WAKING

Morning light, and in soft
strokes of oil pastel,
rose, coral, summer wheat,
a face quiet among the ruffles
of crumpled bedding,
eyelashes of your shut eyes,

as my wakened nerves stir
morning into meaning
by all such secular mandalas,
the new occasions of weather,
abrupt particulars, the shock
of scalding coffee,

each day sure to grow
sleek and gargantuan
with its excessive possibilities,
a garland of fret,
and the habits, hard work,
the required names,

but we are rich as thieves
in the immediacy
of the first awakening
before we remember time
and words expire
into only what they say.

—David Helwig, Sudden and Absolute Stranger, Oberon Press, 2016. 

PEI Poet Laureate Deirdre Kessler selects a poem a month by an Island poet for readers of The Buzz

On September 25, 2018 at 7:30 pm at The Carriage House, 2 Kent Street, Bookmark and Deirdre Kessler, along with twenty Island poets and writers, will celebrate David Helwig and his literary accomplishments. This event is free and the public is encouraged to attend.

A gift of Island poetry: Richard Lemm

Curated by Deirdre Kessler

Poems Should 

stain your tongue
    like pomegranates’ crimson
hearts, sacrifice to the countless
    gods no one remembers
sit in the back of MBA classes
    humming “Love for Sale”

show up stoned on magic
    mushrooms at scientific
conferences on consciousness, check into
    rehab for bleeding
heart syndrome, transfuse
    puritans with sensual passion

poems should incubate
    forgiveness, inject it
into the veins of the bitter
    scar with the pox of humility
the self-righteous, unblind those
    who think they own the Earth

poems should open fire, spare
    no one feeling entitled
to extravagant wealth, gloating
    over their good fortune
leaving others to pick up the pieces
    of their creative destruction 

campaign for candidates
who promise simple decency
dancing and clean water
    be left unattended at airports
    operate without anaesthetic

—Richard Lemm, Jeopardy (Acorn Press, 2018).

—Prince Edward Island poet laureate Deirdre Kessler selects a poem a month by an Island poet for readers of The Buzz.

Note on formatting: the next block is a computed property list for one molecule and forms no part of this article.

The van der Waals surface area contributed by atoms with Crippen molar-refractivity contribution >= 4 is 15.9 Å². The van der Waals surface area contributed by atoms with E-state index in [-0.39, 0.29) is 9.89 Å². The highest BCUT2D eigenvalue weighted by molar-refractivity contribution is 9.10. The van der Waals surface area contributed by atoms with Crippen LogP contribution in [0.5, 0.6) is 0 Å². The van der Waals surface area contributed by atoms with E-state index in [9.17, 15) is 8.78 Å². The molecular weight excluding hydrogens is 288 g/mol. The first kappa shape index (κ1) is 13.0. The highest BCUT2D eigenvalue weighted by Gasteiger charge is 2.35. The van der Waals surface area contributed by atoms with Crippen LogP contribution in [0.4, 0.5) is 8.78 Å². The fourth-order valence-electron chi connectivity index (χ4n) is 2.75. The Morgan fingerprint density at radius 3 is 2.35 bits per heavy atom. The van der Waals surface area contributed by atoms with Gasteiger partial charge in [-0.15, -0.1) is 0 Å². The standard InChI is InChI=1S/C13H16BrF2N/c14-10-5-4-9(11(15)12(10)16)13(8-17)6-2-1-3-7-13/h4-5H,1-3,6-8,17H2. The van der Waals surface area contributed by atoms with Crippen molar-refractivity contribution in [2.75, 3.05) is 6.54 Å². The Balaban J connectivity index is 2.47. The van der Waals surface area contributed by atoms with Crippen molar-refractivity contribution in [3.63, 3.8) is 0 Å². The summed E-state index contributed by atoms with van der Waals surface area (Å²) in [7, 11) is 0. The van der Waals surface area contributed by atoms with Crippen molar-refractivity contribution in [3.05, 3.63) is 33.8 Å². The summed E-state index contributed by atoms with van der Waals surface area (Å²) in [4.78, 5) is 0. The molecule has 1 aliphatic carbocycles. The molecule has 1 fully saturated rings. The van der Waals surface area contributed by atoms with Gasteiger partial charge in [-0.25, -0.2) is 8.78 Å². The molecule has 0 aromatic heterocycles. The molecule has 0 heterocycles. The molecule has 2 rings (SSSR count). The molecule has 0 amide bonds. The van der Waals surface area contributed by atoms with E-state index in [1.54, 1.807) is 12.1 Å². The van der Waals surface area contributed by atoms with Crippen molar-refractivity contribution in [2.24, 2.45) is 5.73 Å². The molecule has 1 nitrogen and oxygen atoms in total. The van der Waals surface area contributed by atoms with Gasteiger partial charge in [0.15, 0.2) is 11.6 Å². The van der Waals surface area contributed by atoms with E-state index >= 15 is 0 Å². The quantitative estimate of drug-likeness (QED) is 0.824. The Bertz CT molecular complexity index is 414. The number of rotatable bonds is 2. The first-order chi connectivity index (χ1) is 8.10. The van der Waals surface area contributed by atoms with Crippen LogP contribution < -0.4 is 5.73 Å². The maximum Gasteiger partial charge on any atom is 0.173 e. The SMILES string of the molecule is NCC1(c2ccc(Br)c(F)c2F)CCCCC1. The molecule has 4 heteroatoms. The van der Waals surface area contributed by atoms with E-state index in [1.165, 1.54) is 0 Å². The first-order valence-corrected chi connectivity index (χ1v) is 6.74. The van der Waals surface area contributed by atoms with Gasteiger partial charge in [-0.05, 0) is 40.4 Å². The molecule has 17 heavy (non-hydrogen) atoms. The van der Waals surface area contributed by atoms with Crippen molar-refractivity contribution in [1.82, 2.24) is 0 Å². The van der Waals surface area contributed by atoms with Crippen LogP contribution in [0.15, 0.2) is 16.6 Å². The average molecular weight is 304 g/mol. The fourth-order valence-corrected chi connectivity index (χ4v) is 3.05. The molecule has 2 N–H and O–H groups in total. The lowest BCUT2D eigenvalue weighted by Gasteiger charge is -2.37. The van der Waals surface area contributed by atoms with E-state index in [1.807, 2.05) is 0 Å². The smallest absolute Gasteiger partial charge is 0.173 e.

Gift of Island Poetry: Leon Berrouard

My Coffee in Aix-en-Provence 

Just past the Renaissance Cathedral
And across from the school gate
There was a small & warm café 
And that’s where I’d have morning coffee

I remember the narrow stone street
And the limestone buildings
As I watched the way things are
Drinking my demi-tasse of café noir

Before classes in the Université courtyard
I’d lock my bike and then go to a bench
And sit and study French
As time passed I’d have more to say
And sometimes drank a café au lait

—Leon Berrouard, Epiphany on Route 70 (Red Wheelbarrow Press, 2018).

Prince Edward Island poet laureate Deirdre Kessler selects a poem a month by an Island poet for readers of The Buzz.

A gift of Island poetry: Steve McOrmond

Cats and Dogs

Rain, rain, rain on the roof
like a noise machine – you’ve been listening
but you can’t hear the loop.
You aren’t alone. The past holds itself aloof
like a cat, absolutely certain
it’s the most captivating and misunderstood
creature in the room. Present
company included. The future is the twin
that couldn’t be more different.
Anxious as a dog leashed to a lamppost,
it knows its master, who’s just run in
for cigarettes, might not be coming back,
that things are always in the process
of never being the same again. This,
like a bowl on the verge of empty, warrants
hypervigilance. The past drapes itself
around your neck, a suffocating,
purring pelt. Of course it’s self-satisfied.
It’s made it this far. The future twitches and jerks
in its sleep, chasing some small frantic
thing that leaves the perfume of its panic
on the air. No one tells you how
hard it will be to ignore them, pawing
at the door to be let out, in, out, in, out again.

—Steve McOrmond. Reckon published by Brick Books, 2018.

P.E.I. poet laureate Deirdre Kessler selects a poem a month by an Island poet for readers of The Buzz.

Events Calendar

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Some Upcoming Events

Bluegrass at the Carriage House

February 3
Beaconsfield Carriage House Janet McGarry and Wildwood, a favourite PEI band, will be fea [ ... ]

Jack Frost Winterfest at Eastlink Centre

February 15–18
Charlottetown Emmy-Award winning entertainers, Imagination Movers, will bring their [ ... ]

The Charlottetown Film Society & L’Ipéen...

Select dates
City Cinema Tickets at the door, cash only, $7, or visit Eventbrite.ca for advance [ ... ]

Recent News & Articles

Music PEI Canadian Songwriter Challenge

In partnership with ECMA 2019 Music PEI and ECMA 2019 have announced a partnership bringing togethe [ ... ]

The facilitator

Profile: Steve Bellamy by Jane Ledwell “Arts are ways into emotions. Arts are where we connect, [ ... ]

A gift of Island poetry: John MacKenzie

The Feet of Blue Herons If you happen to live in another town,
Or country, or even galaxy
As dim and  [ ... ]